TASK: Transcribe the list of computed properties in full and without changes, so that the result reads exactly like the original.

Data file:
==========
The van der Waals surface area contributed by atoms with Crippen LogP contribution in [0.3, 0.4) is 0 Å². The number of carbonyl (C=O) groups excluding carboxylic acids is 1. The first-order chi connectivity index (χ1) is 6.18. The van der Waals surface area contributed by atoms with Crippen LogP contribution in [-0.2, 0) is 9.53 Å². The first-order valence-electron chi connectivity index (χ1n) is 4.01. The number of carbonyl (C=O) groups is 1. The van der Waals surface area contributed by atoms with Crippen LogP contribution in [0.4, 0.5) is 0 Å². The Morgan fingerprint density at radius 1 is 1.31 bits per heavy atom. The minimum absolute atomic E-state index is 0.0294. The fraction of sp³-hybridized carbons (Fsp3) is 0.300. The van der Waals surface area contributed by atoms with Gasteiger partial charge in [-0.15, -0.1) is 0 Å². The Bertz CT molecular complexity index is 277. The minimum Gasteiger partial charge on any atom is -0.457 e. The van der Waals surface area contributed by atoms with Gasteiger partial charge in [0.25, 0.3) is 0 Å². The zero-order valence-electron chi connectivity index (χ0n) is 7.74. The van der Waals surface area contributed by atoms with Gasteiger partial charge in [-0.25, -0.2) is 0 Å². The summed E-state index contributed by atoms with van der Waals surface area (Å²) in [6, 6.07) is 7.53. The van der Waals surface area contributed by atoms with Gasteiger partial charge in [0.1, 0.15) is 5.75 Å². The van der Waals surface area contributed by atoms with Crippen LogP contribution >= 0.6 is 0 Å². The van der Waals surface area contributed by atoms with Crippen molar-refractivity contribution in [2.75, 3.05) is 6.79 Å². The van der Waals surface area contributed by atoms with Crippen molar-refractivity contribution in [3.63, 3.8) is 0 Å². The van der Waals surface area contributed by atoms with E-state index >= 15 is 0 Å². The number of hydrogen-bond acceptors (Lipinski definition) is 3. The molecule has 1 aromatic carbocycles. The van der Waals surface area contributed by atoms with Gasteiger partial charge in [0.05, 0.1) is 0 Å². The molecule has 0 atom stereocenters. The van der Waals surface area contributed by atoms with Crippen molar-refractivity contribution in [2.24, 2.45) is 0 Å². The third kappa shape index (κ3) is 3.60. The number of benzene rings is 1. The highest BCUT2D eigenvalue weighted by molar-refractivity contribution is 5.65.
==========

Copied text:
The van der Waals surface area contributed by atoms with Crippen LogP contribution in [0.3, 0.4) is 0 Å². The number of carbonyl (C=O) groups excluding carboxylic acids is 1. The first-order chi connectivity index (χ1) is 6.18. The van der Waals surface area contributed by atoms with Crippen LogP contribution in [-0.2, 0) is 9.53 Å². The first-order valence-electron chi connectivity index (χ1n) is 4.01. The number of carbonyl (C=O) groups is 1. The van der Waals surface area contributed by atoms with Crippen LogP contribution in [0.4, 0.5) is 0 Å². The Morgan fingerprint density at radius 1 is 1.31 bits per heavy atom. The minimum absolute atomic E-state index is 0.0294. The fraction of sp³-hybridized carbons (Fsp3) is 0.300. The van der Waals surface area contributed by atoms with Gasteiger partial charge in [-0.15, -0.1) is 0 Å². The Bertz CT molecular complexity index is 277. The minimum Gasteiger partial charge on any atom is -0.457 e. The van der Waals surface area contributed by atoms with Gasteiger partial charge in [0.25, 0.3) is 0 Å². The zero-order valence-electron chi connectivity index (χ0n) is 7.74. The van der Waals surface area contributed by atoms with Gasteiger partial charge in [-0.25, -0.2) is 0 Å². The summed E-state index contributed by atoms with van der Waals surface area (Å²) in [6, 6.07) is 7.53. The van der Waals surface area contributed by atoms with Gasteiger partial charge in [0.1, 0.15) is 5.75 Å². The van der Waals surface area contributed by atoms with Crippen LogP contribution >= 0.6 is 0 Å². The van der Waals surface area contributed by atoms with Crippen molar-refractivity contribution in [2.75, 3.05) is 6.79 Å². The van der Waals surface area contributed by atoms with Crippen molar-refractivity contribution in [3.63, 3.8) is 0 Å². The van der Waals surface area contributed by atoms with E-state index >= 15 is 0 Å². The number of hydrogen-bond acceptors (Lipinski definition) is 3. The molecule has 1 aromatic carbocycles. The van der Waals surface area contributed by atoms with Gasteiger partial charge in [0.05, 0.1) is 0 Å². The molecule has 0 atom stereocenters. The van der Waals surface area contributed by atoms with Crippen molar-refractivity contribution in [2.24, 2.45) is 0 Å². The third kappa shape index (κ3) is 3.60. The number of benzene rings is 1. The highest BCUT2D eigenvalue weighted by molar-refractivity contribution is 5.65.